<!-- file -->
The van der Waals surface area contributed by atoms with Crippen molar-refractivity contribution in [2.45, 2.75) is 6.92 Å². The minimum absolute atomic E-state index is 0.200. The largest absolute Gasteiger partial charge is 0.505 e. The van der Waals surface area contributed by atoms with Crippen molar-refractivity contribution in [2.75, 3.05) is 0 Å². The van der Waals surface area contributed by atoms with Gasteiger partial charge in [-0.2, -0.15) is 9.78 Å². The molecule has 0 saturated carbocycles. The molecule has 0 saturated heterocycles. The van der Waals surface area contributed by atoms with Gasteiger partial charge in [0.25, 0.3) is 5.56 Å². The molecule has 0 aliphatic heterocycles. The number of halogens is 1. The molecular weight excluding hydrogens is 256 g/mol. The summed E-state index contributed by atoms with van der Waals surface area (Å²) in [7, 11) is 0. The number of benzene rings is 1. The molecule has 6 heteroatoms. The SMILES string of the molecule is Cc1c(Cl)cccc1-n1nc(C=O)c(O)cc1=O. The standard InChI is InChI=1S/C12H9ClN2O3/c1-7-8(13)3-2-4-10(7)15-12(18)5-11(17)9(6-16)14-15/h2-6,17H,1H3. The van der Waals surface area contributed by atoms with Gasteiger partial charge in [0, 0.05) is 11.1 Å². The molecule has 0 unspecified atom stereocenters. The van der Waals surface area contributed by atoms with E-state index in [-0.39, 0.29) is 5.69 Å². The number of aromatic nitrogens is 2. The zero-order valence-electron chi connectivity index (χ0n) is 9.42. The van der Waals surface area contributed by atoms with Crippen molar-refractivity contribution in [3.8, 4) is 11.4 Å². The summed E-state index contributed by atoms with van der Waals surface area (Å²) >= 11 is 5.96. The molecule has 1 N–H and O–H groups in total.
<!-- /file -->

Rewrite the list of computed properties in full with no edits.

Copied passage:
The van der Waals surface area contributed by atoms with Crippen molar-refractivity contribution in [2.45, 2.75) is 6.92 Å². The minimum absolute atomic E-state index is 0.200. The largest absolute Gasteiger partial charge is 0.505 e. The van der Waals surface area contributed by atoms with Crippen molar-refractivity contribution in [2.75, 3.05) is 0 Å². The van der Waals surface area contributed by atoms with Gasteiger partial charge in [-0.2, -0.15) is 9.78 Å². The molecule has 0 saturated carbocycles. The molecule has 0 saturated heterocycles. The van der Waals surface area contributed by atoms with Gasteiger partial charge in [0.25, 0.3) is 5.56 Å². The molecule has 0 aliphatic heterocycles. The number of halogens is 1. The molecular weight excluding hydrogens is 256 g/mol. The summed E-state index contributed by atoms with van der Waals surface area (Å²) in [7, 11) is 0. The number of benzene rings is 1. The molecule has 6 heteroatoms. The SMILES string of the molecule is Cc1c(Cl)cccc1-n1nc(C=O)c(O)cc1=O. The standard InChI is InChI=1S/C12H9ClN2O3/c1-7-8(13)3-2-4-10(7)15-12(18)5-11(17)9(6-16)14-15/h2-6,17H,1H3. The van der Waals surface area contributed by atoms with Gasteiger partial charge in [0, 0.05) is 11.1 Å². The molecule has 0 unspecified atom stereocenters. The van der Waals surface area contributed by atoms with E-state index in [-0.39, 0.29) is 5.69 Å². The number of aromatic nitrogens is 2. The zero-order valence-electron chi connectivity index (χ0n) is 9.42. The van der Waals surface area contributed by atoms with Crippen molar-refractivity contribution in [3.8, 4) is 11.4 Å². The summed E-state index contributed by atoms with van der Waals surface area (Å²) >= 11 is 5.96. The molecule has 1 N–H and O–H groups in total.